It sounds like a television show challenge: four chefs, from diverse backgrounds, with very different personalities, who have never worked together, have to put together a four-course meal with hors d’oeuvres for 350 covers.
This is not amateur hour, though. The four chefs who are assembling the meal for the Unicef Children’s Ball on March 4 have been awarded Asia’s Best Female Chef by the World’s 50 Best Restaurants judges, on consecutive years starting 2013.
The Philippines’ Margarita Forés won the award last year; she’s in charge of the seafood-white marlin with burnt coconut cream.
Bo Songvisava from Thailand’s Bo.Lan will open the proceedings with a trio of appetizers (“Not too spicy! Or else no one will taste the rest of the meal,” she laughed).
Lanshu Chen of Taiwan’s Le Moût will be preparing the main course, an intriguing dish of wagyu beef with a sauce of congee and pickled vegetables.
And Vicky Lau will prepare a dessert inspired by a “very local” flavor of her childhood in Hong Kong, honey lemon candy.
All four chefs share similar creative approaches to food as well as concerns surrounding food: sustainability, supporting local farmers, and reducing waste.
They all received their culinary education with a Western foundation: French for both Lau and Chen; Italian for Fores; Songvisava trained in Australia and in London.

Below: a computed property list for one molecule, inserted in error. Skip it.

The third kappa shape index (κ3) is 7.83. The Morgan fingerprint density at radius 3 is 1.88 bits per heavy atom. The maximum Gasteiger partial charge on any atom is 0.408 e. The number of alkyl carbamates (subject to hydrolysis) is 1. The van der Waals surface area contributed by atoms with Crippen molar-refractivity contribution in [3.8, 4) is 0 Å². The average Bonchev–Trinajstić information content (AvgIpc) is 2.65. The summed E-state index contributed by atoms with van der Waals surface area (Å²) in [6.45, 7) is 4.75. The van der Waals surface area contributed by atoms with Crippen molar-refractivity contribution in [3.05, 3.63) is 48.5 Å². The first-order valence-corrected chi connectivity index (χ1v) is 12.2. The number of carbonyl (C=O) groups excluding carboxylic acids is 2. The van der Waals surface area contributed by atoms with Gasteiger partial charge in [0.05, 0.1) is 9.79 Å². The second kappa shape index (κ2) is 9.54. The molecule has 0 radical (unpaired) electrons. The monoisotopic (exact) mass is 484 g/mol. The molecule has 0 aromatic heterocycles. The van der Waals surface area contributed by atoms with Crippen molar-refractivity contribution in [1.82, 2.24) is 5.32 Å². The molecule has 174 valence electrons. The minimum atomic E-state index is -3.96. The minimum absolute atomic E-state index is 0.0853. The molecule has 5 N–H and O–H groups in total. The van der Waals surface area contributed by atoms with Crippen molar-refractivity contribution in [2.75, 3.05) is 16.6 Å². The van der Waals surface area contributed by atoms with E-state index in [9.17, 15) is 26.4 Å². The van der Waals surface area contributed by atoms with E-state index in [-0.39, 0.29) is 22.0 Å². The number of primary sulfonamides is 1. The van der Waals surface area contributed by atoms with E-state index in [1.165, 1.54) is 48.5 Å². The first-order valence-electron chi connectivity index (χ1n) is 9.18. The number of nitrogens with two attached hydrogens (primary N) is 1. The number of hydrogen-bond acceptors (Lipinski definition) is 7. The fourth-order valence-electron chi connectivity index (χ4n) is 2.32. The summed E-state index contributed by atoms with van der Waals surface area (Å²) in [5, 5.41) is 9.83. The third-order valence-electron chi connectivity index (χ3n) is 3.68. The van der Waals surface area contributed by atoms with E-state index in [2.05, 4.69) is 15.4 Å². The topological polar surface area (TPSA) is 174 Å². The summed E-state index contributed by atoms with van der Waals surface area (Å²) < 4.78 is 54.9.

While Lay and Chen run restaurants that would be listed as French or continental, both are trying to bring a little of their own culture to the strict rigor and, it must be said, insularity of French cuisine.
“But I don’t like the word ‘fusion,’” says Chen. “It’s too vague, it means too many things.”
Lau, at the Tate Dining Room, makes three kinds of stock: the traditional French fond, the Chinese master stock, and a Japanese kombu stock.
Fores, known for making posh pasta accessible and catering to heads of state, among other things, has become an unlikely but highly effective knowledgeable ambassador for Philippine food. Though she is the owner of a number of successful restaurants around Manila, she lists Grace Park, her eclectic and experimental restaurant in Rockwell as her flagship.
And Bo.Lan is a restaurant very much in the vein of David Thompson’s Nahm, where Songvisava trained: “I do try to incorporate new ingredients and techniques, as Thai food has been doing with every new influence that comes. But I don’t feel I can do fusion food, because I haven’t mastered Thai food yet!”
All four chefs will be cooking food that they feel is representative of the menu at their restaurants, although Chen admits that, in her restaurant, the plate would have been even more built up: “But I have to be realistic, it’s 350 people. We do the same dish in my restaurant but using goose as the meat instead of beef, but the flavors are the same.”
Like all collaboration dinners, it will be a delicate dance of give and take among the four chefs. But these dinners are unique and interesting for this very reason. As for getting the full experience, none of these restaurants are more than four hours away by plane.
The Unicef Children’s Ball will be held on March 4 at The Peninsula Manila, corner of Ayala and Makati Avenues, Makati City. Tel. 887 2888